Wednesday, July 30, 2008

Here’s something to remember when you fill your tank today.

Syncrude, the conglomerate of oil companies participating in the Tar Sands, will produce over 100 million barrels of oil this year, which they are expected to sell for over $120 a barrel or a modestly projected annual income of $12 billion dollars.

At an average production cost of $40 per barrel of oil, the gross profit for the operations before the two provinces and the Feds get their cut will be over $8 billion dollars.

Despite the fact that the tar sands will produce over 40 million tonnes of greenhouse gases this year, our Federal Government and the producing provinces want to continue expanding the Tar sands development.
There are over 3200 tar sands lease agreements in place right now, covering an area larger than Vancouver Island, and governments and the oil industry are constantly working to increase this number.

It is estimated that by 2011, annual greenhouse gas emissions from the tar sands plants alone will be over 80 million tones of CO2 equivalent - a greater quantity of emissions than that produced by all of Canada's passenger cars today.
In collaboration with the producing provinces and the oil industry, the Tories are claiming that the CCS (Carbon Capture and Storage) technologies is the only answer to reduce greenhouse gases produced by the Tar Sands.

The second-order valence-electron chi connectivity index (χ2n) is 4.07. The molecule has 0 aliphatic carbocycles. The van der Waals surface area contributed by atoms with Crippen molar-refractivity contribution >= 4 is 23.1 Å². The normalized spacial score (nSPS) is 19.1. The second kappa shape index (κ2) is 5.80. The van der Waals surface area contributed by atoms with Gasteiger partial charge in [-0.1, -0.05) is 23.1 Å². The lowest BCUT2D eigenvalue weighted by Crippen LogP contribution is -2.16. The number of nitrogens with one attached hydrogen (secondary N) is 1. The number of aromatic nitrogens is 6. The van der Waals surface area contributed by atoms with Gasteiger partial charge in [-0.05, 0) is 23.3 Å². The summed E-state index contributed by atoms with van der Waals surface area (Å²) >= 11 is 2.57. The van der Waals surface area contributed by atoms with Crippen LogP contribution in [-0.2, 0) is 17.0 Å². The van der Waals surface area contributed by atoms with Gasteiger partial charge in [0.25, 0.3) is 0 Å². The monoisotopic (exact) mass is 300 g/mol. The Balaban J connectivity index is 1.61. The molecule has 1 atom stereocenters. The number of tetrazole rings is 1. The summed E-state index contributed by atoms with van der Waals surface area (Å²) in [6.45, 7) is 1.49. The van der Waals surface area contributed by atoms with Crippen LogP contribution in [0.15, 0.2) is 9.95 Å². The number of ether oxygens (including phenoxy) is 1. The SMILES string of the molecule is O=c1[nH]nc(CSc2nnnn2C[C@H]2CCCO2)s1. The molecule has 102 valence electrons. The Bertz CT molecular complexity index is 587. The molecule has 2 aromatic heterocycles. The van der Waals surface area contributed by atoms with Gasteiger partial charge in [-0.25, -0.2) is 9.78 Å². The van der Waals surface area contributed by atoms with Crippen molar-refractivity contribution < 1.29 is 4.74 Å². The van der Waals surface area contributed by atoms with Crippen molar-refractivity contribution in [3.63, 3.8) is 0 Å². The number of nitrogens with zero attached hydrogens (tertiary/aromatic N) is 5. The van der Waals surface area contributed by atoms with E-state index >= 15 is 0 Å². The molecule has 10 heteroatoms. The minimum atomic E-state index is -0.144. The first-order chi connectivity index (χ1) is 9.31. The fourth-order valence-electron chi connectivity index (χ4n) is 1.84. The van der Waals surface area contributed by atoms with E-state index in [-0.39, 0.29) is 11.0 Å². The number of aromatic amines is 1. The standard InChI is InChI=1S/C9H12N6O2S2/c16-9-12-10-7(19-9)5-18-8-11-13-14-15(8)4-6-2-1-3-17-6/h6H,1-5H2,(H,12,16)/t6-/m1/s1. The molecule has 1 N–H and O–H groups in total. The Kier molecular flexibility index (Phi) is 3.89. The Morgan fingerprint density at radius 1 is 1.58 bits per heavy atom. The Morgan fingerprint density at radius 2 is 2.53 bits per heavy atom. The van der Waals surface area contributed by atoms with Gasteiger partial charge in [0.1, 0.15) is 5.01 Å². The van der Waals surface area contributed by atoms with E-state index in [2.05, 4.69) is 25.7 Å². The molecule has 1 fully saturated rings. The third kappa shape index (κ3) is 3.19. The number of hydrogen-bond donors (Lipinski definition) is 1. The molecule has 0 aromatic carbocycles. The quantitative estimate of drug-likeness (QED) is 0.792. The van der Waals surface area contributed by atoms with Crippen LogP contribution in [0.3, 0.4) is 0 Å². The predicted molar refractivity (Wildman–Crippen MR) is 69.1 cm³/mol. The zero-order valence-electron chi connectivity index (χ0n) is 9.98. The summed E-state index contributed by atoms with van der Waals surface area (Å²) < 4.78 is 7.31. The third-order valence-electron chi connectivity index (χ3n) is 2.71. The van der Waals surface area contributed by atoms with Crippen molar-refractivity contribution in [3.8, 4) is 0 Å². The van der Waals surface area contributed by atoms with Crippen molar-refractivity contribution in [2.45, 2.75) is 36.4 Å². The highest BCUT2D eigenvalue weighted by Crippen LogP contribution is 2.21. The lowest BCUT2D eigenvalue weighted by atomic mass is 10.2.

They claim that CCS will start to reduce the greenhouse gases, starting in 2015 regardless of the fact that the technology has never been applied on such a large scale and there are no major companies with CCS expertise, currently working on it.

In other words let’s stall and delay and make hay while the sun shines.

Besides the obvious fact that the country needs a Federal Government that is actually concerned about the environment and the reduction of greenhouse gases, the oil industry needs an incentive to participate and at this scale of pollution the Carbon Trading Plan will not work.

The purpose of the carbon tax is to provide that incentive.
I lived in Edmonton when the oil rigs moved out in 78, The city became the crime capital of Canada that year with people robbing seven elevens at night for food. It was tough times. Alberta is a beautiful province and I am glad to they are prospering.
But there is price to pay for that prosperity.

References the Globe here and Greenpeace here.

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